The Cooper Institute
 

Founded in 1970 by the "Father of Aerobics"
Kenneth H. Cooper MD, MPH

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Hydrating for physical activity in the heat: don't wait for a sprinkler to save you!

Posted in
Live well

Monday, Jun 14, 2010

I was out running a few Saturday’s ago and was plagued by extreme thirst. It was in the morning but as it turns out, unknown to me, it was the hottest day we had had this summer, hitting triple digits in the afternoon. So it was already pretty hot when I started out. How hot I didn’t realize until I later checked the temperature and humidity; 88°F, 70% humidity. This put the heat index at close to 100! Humidity, especially when combined with that high of a temperature, reduces the effectiveness of sweating to cool the body by reducing the evaporation of sweat from the skin. This causes us to sweat more in a further attempt to cool the body which is being stressed by both environmental heat and the heat being produced by our working muscles. No wonder I was thirsty! I was so thirsty that all I could think about was water. Every sprinkler I passed I swore was calling my name and eventually I gave in, not once, but twice. My first attempt didn’t yield very positive results. I got a few drops of water in my mouth but mostly just got drenched. My second attempt several minutes later was much better. The stream was more of a straight stream than a mist. The only downside was that I had to crouch low to the ground to get to it. But I didn’t care, I needed water and I was getting it! And no, I didn’t care who saw me or what they thought.

This incident served not only as a good laugh for me and the many others I shared it with but also as a wake up call that summer is indeed upon us and that I needed to pay better attention to my hydration status. So I thought this was a perfect opportunity to share some fluid guidelines with you so that you don’t wind up in the same predicament as me.

As was mentioned, evaporation of sweat is used to cool the body. If the fluid that is lost from sweating is not replaced, dehydration can occur. Even a slight level of dehydration (> 2% loss of body weight) can increase the strain on the cardiovascular system and significantly affect exercise performance1. Many other factors can be affected by dehydration as well such as decision making skills, hand-eye coordination, and the ability to cool and deal with heat stress1,2,3,4. Preventing significant loss requires consuming the proper amounts of fluid before, during, and after exercise. Here are some guidelines to follow4:   • Start hydrating 4 hours before activity by drinking 2-3 cups (16-24 ounces) of fluid. • If signs of dehydration are present despite this (i.e. not needing to urinate), drink another 1-2 cups (8-16 ounces) 2 hours before activity. • Drink 6-12 ounces every 15-20 minutes of activity. • After activity, drink 3 cups (24 ounces) for each pound lost.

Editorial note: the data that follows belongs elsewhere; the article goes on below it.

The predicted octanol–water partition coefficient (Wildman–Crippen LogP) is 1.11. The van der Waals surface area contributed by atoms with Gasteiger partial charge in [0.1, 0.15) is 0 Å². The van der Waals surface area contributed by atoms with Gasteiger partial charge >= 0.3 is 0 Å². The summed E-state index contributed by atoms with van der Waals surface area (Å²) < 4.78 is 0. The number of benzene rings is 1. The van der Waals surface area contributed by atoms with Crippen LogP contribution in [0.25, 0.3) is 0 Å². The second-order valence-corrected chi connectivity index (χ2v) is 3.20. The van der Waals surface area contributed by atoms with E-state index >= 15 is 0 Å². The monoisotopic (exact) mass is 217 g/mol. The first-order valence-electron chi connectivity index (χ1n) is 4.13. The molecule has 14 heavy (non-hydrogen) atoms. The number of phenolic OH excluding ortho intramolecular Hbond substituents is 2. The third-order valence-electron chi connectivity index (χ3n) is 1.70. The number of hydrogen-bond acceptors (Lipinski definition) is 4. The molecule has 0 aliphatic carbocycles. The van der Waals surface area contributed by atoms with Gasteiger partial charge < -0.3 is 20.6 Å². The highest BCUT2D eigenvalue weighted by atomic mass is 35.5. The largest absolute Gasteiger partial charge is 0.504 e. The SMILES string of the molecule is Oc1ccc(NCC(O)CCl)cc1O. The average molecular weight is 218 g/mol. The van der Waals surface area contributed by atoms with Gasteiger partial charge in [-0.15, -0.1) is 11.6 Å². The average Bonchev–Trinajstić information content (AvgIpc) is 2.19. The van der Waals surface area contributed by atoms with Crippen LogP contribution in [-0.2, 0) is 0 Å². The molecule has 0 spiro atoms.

And important to note is that thirst can be an unreliable mechanism for detecting fluid loss. So the fact that I was thirsty during my run probably meant that I was significantly dehydrated, and had been so before I had even started out that day. There are several ways to determine your level of fluid loss so that you can be certain to replace the proper amount.   • Weigh yourself before and after you exercise. This will tell you how much weight you have lost in the form of water or sweat. • Check the color and quantity of your urine*. If your urine is dark in color and only in a small volume, you need to drink more fluids. When it is pale yellow and of substantial volume, you have returned to normal water balance. Remember that dehydration is accumulative so this may take several days.    *Urine is not a good indicator of hydration status if diuretics are present in the body.

Remember that many fluids can be used to replace sweat losses including water, seltzer, juice, sports drinks, milk, soft drinks, even foods with liquid in them (i.e. soups, fruit). Check back next week for a discussion on sports drinks.

What do you do to stay hydrated? Do you have a sprinkler story of your own? Or maybe just the opposite, you drank too much water in a short period of time and suffered from water poisoning? Has your performance ever been affected by dehydration? Do tell. 1 Armstrong, L.E., D.L Costill, and W.J. Fink. Influence of diuretic-induced dehydration on competitive running performance. Med. Sci. Sports Exerc.17 (4): 456-461, 1985.

2 Casa, D. J., P. M. Clarkson, and W. O. Roberts. American College of Sports Medicine roundtable on hydration and physical activity: consensus statements. Curr. Sports Med. Rep. 4:115–127, 2005.

3 Cheuvront, S. N., R. Carter III, and M. N. Sawka. Fluid balance and endurance exercise performance. Curr. Sports Med. Rep. 2:202–208, 2003.

4 American College of Sports Medicine; Sawka MN, et al. American College of Sports Medicine position stand. Exercise and fluid replacement. Med Sci Sports Exerc. 39:377-390, 2007.